Secondhand cars are ridiculously expensive to buy in Portugal. In my experience cars are 4 times more expensive here than the U.K. I could buy an old car for £1000 in the U.K but here it would cost €4000+. When we researched buying a second hand car, all the dealerships wanted €10,000+ for a car a few years old! We are not precious about cars and we just needed a vehicle that is reliable and gets us from A to B without breaking down. It is essential to own a car where we live as it’s a small rural village with an infrequent bus service. We had quite a nightmare buying a secondhand car here in Portugal and I have detailed our buying journey under a separate post. We have owned our car since 1st Feb so nearly 6 months now. I thought it would be a good idea to keep a note of maintenance costs and every time something needs fixing to share how much it actually costs to keep an old used car running here. I am not going to include petrol as we don’t fill up the tank regularly every week as we use the car for random journeys as hubby works from home so no daily commute. I will list all the costs minus petrol.

I am very interested in finding out how much we spend in a year. The plan is to try and keep it running for 1-2 years then upgrade to a newer smaller more reliable car. I would love a car with air con. Our car was advertised with manual air con. Manual air con is a window with a winding handle and the air con is the natural hot air of Portugal (ha ha). The added benefit is you can leave the house with soaking wet hair and it’s dry in less than 10 minutes. You arrive at your destination a little wind swept like you have been dragged through a hedge backwards, I call it the Tina Turner look. The car has been pretty good so far in the respect that we have been able to buy and fit into the car a whole lot of large flat pack furniture and tons of bagged compost and manure but I would feel more comfortable driving a smaller car.

We are really lucky as when our car would not start, hubby cycled to nearby petrol station to buy jump leads and they gave him the name of a local mechanic ‘Fernando’ who lives down the road. Hubby has just returned from collecting the car and said that his mechanic’s assistant looks like Randy from My name is Earl and now I can’t stop laughing! He didn’t tell him that as it’s not really a compliment! Hubby also had to tell Fernando the make and model of the car but also took it upon himself to tell him that the car is Azul escuro (dark blue/navy). Not sure why, maybe navy blue cars have a different type of special exhaust (ha ha). I think the heat is getting to us both! I have a sneaky feeling that the clutch is going to go soon as it’s very sticky and I know from past experience in the U.K that this is a costly job. Also the gear stick is a bit dodgy and again I had an issue in the U.K with my cars gear stick and linking which again was a costly repair job so these are 2 jobs which may be necessary in the near future. I say a little prayer every time I get in the car and I thank Jose Miguel for getting us home safely each time I exit the car.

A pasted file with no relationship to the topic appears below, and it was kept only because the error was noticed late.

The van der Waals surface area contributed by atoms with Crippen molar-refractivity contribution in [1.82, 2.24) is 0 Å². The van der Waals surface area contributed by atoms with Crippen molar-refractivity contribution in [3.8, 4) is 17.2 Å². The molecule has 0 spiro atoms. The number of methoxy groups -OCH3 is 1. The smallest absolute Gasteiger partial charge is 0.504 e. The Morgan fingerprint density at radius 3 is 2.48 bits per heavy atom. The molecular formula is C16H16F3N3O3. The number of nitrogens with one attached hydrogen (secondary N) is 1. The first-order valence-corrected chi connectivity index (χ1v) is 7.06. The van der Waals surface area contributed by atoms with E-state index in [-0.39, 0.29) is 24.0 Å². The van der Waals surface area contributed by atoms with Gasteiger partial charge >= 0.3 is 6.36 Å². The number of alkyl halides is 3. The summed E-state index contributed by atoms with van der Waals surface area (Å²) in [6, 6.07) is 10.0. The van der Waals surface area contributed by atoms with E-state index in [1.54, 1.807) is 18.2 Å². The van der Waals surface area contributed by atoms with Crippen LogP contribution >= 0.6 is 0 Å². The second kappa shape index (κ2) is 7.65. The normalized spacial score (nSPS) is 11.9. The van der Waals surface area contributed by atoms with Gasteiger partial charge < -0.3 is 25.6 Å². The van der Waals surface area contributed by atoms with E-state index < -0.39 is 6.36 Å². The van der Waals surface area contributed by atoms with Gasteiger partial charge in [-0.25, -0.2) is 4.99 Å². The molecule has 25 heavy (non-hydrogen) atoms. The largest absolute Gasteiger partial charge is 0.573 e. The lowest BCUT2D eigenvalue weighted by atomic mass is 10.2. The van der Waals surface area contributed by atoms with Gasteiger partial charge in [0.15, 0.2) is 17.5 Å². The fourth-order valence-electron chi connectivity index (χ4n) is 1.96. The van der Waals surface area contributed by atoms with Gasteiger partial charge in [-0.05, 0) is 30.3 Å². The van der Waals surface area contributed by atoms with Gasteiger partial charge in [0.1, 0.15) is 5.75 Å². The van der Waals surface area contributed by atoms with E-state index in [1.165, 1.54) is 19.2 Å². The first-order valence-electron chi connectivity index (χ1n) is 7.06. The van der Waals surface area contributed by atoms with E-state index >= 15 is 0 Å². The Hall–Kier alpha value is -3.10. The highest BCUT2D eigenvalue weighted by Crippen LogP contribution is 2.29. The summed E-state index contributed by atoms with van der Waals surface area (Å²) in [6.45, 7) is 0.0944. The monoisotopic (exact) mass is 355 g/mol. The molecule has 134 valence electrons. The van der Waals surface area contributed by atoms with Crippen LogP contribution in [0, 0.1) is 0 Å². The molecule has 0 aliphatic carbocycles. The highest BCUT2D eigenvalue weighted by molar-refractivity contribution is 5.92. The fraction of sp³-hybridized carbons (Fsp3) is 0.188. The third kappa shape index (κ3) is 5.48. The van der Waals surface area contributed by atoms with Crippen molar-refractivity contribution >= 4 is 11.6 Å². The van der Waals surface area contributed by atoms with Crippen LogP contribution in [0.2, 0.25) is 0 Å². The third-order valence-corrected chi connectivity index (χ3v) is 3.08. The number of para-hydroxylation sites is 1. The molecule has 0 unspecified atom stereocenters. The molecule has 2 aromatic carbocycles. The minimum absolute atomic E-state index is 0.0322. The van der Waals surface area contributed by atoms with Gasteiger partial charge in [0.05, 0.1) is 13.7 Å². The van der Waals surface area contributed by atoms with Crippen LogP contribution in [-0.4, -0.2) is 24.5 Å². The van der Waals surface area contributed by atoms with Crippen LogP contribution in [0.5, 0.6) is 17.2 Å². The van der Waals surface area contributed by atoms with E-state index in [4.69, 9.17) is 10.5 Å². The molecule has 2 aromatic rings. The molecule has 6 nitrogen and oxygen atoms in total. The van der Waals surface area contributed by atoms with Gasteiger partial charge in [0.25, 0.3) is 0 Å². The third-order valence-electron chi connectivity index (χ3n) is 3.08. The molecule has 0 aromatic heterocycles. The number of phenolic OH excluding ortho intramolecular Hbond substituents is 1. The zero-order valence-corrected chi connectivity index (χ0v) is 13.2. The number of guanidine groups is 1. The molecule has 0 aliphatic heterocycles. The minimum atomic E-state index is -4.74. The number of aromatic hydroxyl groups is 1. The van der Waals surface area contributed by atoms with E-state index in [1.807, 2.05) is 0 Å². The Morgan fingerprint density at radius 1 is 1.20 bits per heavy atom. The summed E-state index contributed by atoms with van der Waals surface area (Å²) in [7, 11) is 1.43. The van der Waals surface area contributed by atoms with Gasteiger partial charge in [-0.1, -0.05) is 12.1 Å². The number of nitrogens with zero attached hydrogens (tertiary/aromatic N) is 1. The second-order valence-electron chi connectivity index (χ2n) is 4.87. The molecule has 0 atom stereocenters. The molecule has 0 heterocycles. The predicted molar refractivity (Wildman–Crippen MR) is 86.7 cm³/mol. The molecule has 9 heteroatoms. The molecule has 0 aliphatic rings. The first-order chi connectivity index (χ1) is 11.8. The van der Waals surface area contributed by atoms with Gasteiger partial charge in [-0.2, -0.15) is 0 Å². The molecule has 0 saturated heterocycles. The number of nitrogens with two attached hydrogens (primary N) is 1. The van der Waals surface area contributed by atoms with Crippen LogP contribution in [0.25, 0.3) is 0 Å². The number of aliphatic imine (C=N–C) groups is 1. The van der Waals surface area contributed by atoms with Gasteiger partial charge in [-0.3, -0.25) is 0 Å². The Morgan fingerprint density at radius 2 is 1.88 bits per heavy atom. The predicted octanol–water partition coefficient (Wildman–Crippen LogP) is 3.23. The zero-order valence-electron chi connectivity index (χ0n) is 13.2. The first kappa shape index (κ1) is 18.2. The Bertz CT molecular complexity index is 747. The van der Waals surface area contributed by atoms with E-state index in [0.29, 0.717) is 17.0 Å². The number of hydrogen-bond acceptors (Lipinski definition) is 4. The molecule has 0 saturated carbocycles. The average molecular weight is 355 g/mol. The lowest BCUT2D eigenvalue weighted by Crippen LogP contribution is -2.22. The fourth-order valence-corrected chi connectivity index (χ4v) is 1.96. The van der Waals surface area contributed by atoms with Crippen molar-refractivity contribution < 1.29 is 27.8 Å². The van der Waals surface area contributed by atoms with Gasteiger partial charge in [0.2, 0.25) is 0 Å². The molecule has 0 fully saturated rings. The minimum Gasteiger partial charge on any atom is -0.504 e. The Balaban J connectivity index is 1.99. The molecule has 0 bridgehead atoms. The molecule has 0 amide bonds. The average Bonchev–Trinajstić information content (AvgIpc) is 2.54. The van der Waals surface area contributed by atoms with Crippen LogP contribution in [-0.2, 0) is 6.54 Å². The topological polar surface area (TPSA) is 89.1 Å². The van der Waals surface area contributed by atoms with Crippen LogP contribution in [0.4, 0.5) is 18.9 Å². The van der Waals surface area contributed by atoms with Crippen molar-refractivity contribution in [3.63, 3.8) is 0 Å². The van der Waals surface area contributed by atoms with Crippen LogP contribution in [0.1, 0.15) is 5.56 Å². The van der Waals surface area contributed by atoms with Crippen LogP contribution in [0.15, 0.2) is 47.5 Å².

The car (Jose Miguel)

Citroen Xsara € 3400 with 12 months IPO (MOT) & 12 months IUC (Road tax)

2002

Petrol

Insurance third party with breakdown cover € 191

Jobs so far

Battery: The car would not start last month and it turned out to be the battery. It was very corroded and so were the connecting wires. We took the car to a local garage in Arganil but it was closed. The petrol station next door managed to phone someone who worked at the garage and they kindly came out and opened up just for us! This garage is great as when we had a flat tyre with our hire car when we signed house deeds back in Dec the garage staff came out and retrieved our car, took it back to garage and sorted tyre. It didn’t need a new tyre just a new valve and pumping up, there was no hole as they took it off and examined it. The total cost for all this around €10. They could have easily ripped us off and sold us a new tyre.

Exhaust: The exhaust started rattling and making a huge bad noise on the way back from Porto. I had visions of it falling off in the middle of a toll road! Hubby took it to Fernando, Mechanic down the road. Hubby arranged a time to drop the car off and on the way a little old Portuguese lady waved him down and asked for a lift to the next village (10 min drive away). He was a bit early so took her. It’s strange but this is becoming our normal now (ha ha). I often said I wonder how they manage as they are a very old couple. I often see the old man sleeping on his porch and they have a tiny makeshift washing line made from string and sticks and I only ever see 2 pairs of huge grey Y fronts (that were once white a lifetime ago) blowing in the wind. I wish they were our immediate neighbours as they are so friendly even if we are lost in translation. I often wondered how they managed without a car, now I know they just flag down cars and hitch hike (ha ha). I’m currently watching the Slasher series on Netflix so I am a little concerned about picking up hitch hikers, especially if they have an axe! I am also unsure if we should be giving lifts to random strangers whilst we are supposed to be social distancing. Maybe we should hose them down with anti bacterial spray before they get in and make them sit in the back seats.

Costs so far

€91 New battery, connectors & fitting.

€97.50 New exhaust & fitting.

Overview

I am praying that the car will get us safely around all the tourist attractions I have planned for my daughters upcoming visit next month. I don’t like to drive more than 2 hours each way but I have 1 day trip which is 3 hours away, so we shall see. I will update the costs on this post throughout the year. Fingers crossed that there won’t be much to update! Wish me luck and pray for Jose Miguel, may he live a long and frugal life XXX